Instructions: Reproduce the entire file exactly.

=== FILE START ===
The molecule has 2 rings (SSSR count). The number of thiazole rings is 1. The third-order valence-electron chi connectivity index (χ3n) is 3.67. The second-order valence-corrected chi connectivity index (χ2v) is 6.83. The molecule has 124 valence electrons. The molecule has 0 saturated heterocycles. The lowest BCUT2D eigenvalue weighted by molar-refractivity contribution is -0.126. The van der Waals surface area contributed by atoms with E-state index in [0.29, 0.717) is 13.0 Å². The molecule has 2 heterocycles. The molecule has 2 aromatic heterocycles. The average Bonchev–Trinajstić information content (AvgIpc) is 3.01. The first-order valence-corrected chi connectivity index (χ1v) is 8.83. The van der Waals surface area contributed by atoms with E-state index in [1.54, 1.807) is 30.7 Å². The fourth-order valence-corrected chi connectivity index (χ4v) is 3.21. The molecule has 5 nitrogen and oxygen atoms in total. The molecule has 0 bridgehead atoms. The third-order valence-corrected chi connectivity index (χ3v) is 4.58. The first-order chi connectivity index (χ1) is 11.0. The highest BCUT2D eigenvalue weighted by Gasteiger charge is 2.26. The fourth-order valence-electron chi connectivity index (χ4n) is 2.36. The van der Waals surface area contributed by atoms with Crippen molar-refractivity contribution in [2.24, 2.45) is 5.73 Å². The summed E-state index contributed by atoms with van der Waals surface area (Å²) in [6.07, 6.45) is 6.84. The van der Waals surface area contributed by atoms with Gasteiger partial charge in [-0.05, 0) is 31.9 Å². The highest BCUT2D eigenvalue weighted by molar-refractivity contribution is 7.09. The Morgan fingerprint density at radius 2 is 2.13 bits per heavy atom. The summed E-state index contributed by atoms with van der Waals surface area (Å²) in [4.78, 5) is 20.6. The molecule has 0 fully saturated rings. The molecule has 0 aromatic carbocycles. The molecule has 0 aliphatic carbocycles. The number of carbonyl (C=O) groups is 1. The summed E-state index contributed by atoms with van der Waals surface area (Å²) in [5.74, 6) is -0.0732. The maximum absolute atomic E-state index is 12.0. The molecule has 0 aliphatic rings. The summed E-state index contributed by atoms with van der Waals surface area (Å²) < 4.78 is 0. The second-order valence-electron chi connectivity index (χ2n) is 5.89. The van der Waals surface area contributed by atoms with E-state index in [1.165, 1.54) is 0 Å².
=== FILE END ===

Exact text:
The molecule has 2 rings (SSSR count). The number of thiazole rings is 1. The third-order valence-electron chi connectivity index (χ3n) is 3.67. The second-order valence-corrected chi connectivity index (χ2v) is 6.83. The molecule has 124 valence electrons. The molecule has 0 saturated heterocycles. The lowest BCUT2D eigenvalue weighted by molar-refractivity contribution is -0.126. The van der Waals surface area contributed by atoms with E-state index in [0.29, 0.717) is 13.0 Å². The molecule has 2 heterocycles. The molecule has 2 aromatic heterocycles. The average Bonchev–Trinajstić information content (AvgIpc) is 3.01. The first-order valence-corrected chi connectivity index (χ1v) is 8.83. The van der Waals surface area contributed by atoms with E-state index in [1.54, 1.807) is 30.7 Å². The fourth-order valence-corrected chi connectivity index (χ4v) is 3.21. The molecule has 5 nitrogen and oxygen atoms in total. The molecule has 0 bridgehead atoms. The third-order valence-corrected chi connectivity index (χ3v) is 4.58. The first-order chi connectivity index (χ1) is 11.0. The highest BCUT2D eigenvalue weighted by Gasteiger charge is 2.26. The fourth-order valence-electron chi connectivity index (χ4n) is 2.36. The van der Waals surface area contributed by atoms with Crippen molar-refractivity contribution in [2.24, 2.45) is 5.73 Å². The summed E-state index contributed by atoms with van der Waals surface area (Å²) in [6.07, 6.45) is 6.84. The van der Waals surface area contributed by atoms with Gasteiger partial charge in [-0.05, 0) is 31.9 Å². The highest BCUT2D eigenvalue weighted by molar-refractivity contribution is 7.09. The Morgan fingerprint density at radius 2 is 2.13 bits per heavy atom. The summed E-state index contributed by atoms with van der Waals surface area (Å²) in [4.78, 5) is 20.6. The molecule has 0 fully saturated rings. The molecule has 0 aromatic carbocycles. The molecule has 0 aliphatic carbocycles. The number of carbonyl (C=O) groups is 1. The summed E-state index contributed by atoms with van der Waals surface area (Å²) in [5.74, 6) is -0.0732. The maximum absolute atomic E-state index is 12.0. The molecule has 0 aliphatic rings. The summed E-state index contributed by atoms with van der Waals surface area (Å²) < 4.78 is 0. The second-order valence-electron chi connectivity index (χ2n) is 5.89. The van der Waals surface area contributed by atoms with E-state index in [1.165, 1.54) is 0 Å².